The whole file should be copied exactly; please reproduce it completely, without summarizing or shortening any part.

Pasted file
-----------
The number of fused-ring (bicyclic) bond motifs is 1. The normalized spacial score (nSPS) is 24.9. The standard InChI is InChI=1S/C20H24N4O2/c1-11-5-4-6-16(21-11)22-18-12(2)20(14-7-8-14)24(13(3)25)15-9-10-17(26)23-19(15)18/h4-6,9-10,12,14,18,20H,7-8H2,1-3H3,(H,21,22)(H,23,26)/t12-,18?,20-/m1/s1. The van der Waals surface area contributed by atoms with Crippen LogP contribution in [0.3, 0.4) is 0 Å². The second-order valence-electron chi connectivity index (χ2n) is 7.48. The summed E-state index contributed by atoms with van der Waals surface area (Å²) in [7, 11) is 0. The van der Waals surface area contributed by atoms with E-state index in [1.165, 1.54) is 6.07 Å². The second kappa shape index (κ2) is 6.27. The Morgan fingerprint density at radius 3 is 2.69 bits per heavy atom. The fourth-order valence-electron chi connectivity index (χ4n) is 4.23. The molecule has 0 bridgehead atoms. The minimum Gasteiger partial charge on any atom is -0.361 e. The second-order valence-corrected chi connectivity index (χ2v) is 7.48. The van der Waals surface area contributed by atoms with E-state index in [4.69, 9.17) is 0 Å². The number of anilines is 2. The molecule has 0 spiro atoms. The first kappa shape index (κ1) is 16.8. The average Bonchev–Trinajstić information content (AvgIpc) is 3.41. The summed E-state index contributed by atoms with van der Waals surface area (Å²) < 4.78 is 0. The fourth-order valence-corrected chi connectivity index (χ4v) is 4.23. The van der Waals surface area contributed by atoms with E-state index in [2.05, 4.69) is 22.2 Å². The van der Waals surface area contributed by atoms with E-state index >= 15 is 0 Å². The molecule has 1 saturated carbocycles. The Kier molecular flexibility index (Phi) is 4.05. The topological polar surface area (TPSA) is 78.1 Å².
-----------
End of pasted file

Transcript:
The number of fused-ring (bicyclic) bond motifs is 1. The normalized spacial score (nSPS) is 24.9. The standard InChI is InChI=1S/C20H24N4O2/c1-11-5-4-6-16(21-11)22-18-12(2)20(14-7-8-14)24(13(3)25)15-9-10-17(26)23-19(15)18/h4-6,9-10,12,14,18,20H,7-8H2,1-3H3,(H,21,22)(H,23,26)/t12-,18?,20-/m1/s1. The van der Waals surface area contributed by atoms with Crippen LogP contribution in [0.3, 0.4) is 0 Å². The second-order valence-electron chi connectivity index (χ2n) is 7.48. The summed E-state index contributed by atoms with van der Waals surface area (Å²) in [7, 11) is 0. The van der Waals surface area contributed by atoms with E-state index in [1.165, 1.54) is 6.07 Å². The second kappa shape index (κ2) is 6.27. The Morgan fingerprint density at radius 3 is 2.69 bits per heavy atom. The fourth-order valence-electron chi connectivity index (χ4n) is 4.23. The molecule has 0 bridgehead atoms. The minimum Gasteiger partial charge on any atom is -0.361 e. The second-order valence-corrected chi connectivity index (χ2v) is 7.48. The van der Waals surface area contributed by atoms with E-state index in [4.69, 9.17) is 0 Å². The number of anilines is 2. The molecule has 0 spiro atoms. The first kappa shape index (κ1) is 16.8. The average Bonchev–Trinajstić information content (AvgIpc) is 3.41. The summed E-state index contributed by atoms with van der Waals surface area (Å²) < 4.78 is 0. The fourth-order valence-corrected chi connectivity index (χ4v) is 4.23. The van der Waals surface area contributed by atoms with E-state index in [2.05, 4.69) is 22.2 Å². The van der Waals surface area contributed by atoms with E-state index >= 15 is 0 Å². The molecule has 1 saturated carbocycles. The Kier molecular flexibility index (Phi) is 4.05. The topological polar surface area (TPSA) is 78.1 Å².